30 November 2023
Recent media reports suggest the ATO may have concerns that some tradies could be taking liberties with the FBT exemption available for utes and panel vans where private use is claimed to be minimal. Utes have been selling like hotcakes for some time and are now the biggest selling new cars on the Australian market. These vehicles (the dual cabs in particular) often include features that are promoted to make them appealing for family and recreational use.
If you provide vans or utes to employees principally for work related purposes on the basis that such vehicles are exempt from FBT because the employees rarely use the vehicle for private travel and are relying on the ATO’s reduced record keeping concession, here’s a refresher on exactly how the FBT exemption works. Because if things don’t pass muster, it’s the employer who will be on the hook for any FBT found to be payable.
Conditions for the reduced record keeping concession
To benefit from the concession, the ATO requires that the ute is principally supplied for use on the job which, in the case of a typical tradie, would not generally be a problem. It can’t be salary packaged and has to come in below the luxury car tax limit ($76,950, or $89,332 for fuel efficient vehicles in 2023-24).
Importantly, you need to have a policy in place limiting the private use of the vehicle and get an assurance from the employee that they have complied with the policy. An employee driving an eligible vehicle can only drive it to and from work (as well as on performing their duties as an employee), and without once making a diversion of more than two kilometres from the direct route between home and work. On top of that, the total private mileage for the FBT year (1 April to 31 March) must not exceed 1,000 kilometres, with no return journey of more than 200 kilometres.
Even where the employee provides an assurance that they have complied with the minimal private use policy, the ATO expects the employer to be satisfied on reasonable grounds that the employee’s private use of the vehicle was minimal. The ATO has said it expects the employer to check the vehicle’s odometer reading occasionally, just to make sure the employee hasn’t been on a major boating or camping trip over a long weekend.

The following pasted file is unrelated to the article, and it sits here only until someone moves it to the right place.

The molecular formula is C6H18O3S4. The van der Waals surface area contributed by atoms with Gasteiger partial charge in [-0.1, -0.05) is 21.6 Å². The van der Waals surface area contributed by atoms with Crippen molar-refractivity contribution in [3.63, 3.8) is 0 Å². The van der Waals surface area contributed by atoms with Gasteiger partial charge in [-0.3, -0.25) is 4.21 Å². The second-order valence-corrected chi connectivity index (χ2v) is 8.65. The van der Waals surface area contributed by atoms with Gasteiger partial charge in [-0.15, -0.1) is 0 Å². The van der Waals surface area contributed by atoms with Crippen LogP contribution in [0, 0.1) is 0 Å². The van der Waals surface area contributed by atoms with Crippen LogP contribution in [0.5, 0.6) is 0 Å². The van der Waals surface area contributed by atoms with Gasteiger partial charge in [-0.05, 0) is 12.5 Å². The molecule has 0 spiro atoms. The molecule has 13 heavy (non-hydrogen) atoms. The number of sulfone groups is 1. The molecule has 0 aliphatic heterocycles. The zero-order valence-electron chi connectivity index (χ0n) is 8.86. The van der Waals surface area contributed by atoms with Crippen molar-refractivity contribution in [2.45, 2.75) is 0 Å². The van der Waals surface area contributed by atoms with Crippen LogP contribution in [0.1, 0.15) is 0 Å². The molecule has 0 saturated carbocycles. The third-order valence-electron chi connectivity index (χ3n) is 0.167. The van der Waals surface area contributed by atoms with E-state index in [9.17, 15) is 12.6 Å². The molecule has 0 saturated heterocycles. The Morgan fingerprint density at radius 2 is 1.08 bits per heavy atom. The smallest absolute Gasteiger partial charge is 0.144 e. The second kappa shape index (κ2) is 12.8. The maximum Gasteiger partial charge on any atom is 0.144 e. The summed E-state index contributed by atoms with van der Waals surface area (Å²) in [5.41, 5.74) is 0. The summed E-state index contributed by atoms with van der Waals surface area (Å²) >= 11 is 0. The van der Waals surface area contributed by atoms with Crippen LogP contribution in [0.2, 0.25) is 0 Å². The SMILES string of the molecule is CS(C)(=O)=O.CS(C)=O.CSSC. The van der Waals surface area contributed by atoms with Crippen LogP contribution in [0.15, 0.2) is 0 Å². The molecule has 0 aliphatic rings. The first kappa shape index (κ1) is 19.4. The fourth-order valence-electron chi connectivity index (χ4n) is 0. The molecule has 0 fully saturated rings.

Seek an indemnity?
As well as obtaining a declaration from the employee, you might consider going one step further and asking for an indemnity for any FBT you might be liable for in respect of their private use of the vehicle should the information in the declaration be found to be incorrect.
Family members, social media and tolls
Travelling to work with a family member, even for just part of the trip into work, is not treated by the ATO as work related travel, so an employee with young children who regularly does the school run at either end of the day would probably be in breach of the minimal private use policy. Social media posts documenting major family holidays in distant locations while loaded up with camping gear or towing a boat are obviously unhelpful, as are toll records showing the ute has travelled further than 100 kilometres away from home on a weekend.
Challenging the ATO?
These rules have been developed by the ATO. They are not the law, but they do reflect what the ATO regards as “minor, infrequent and irregular” private use of a work vehicle (which is what the law says). It remains open to an employer to argue that, say, 1,500 private kilometres in an FBT year still satisfies the requirements of the law, a three-kilometre diversion is still minor, or dropping your kids off at school doesn’t prevent the trip into work from being regarded as work related travel.
But you should be aware that such an approach will likely set off an expensive dispute with the ATO – and who wants that? If private use truly is minimal, it might be worth getting the employee to maintain a representative 12-week logbook that proves it, just to be on the safe side.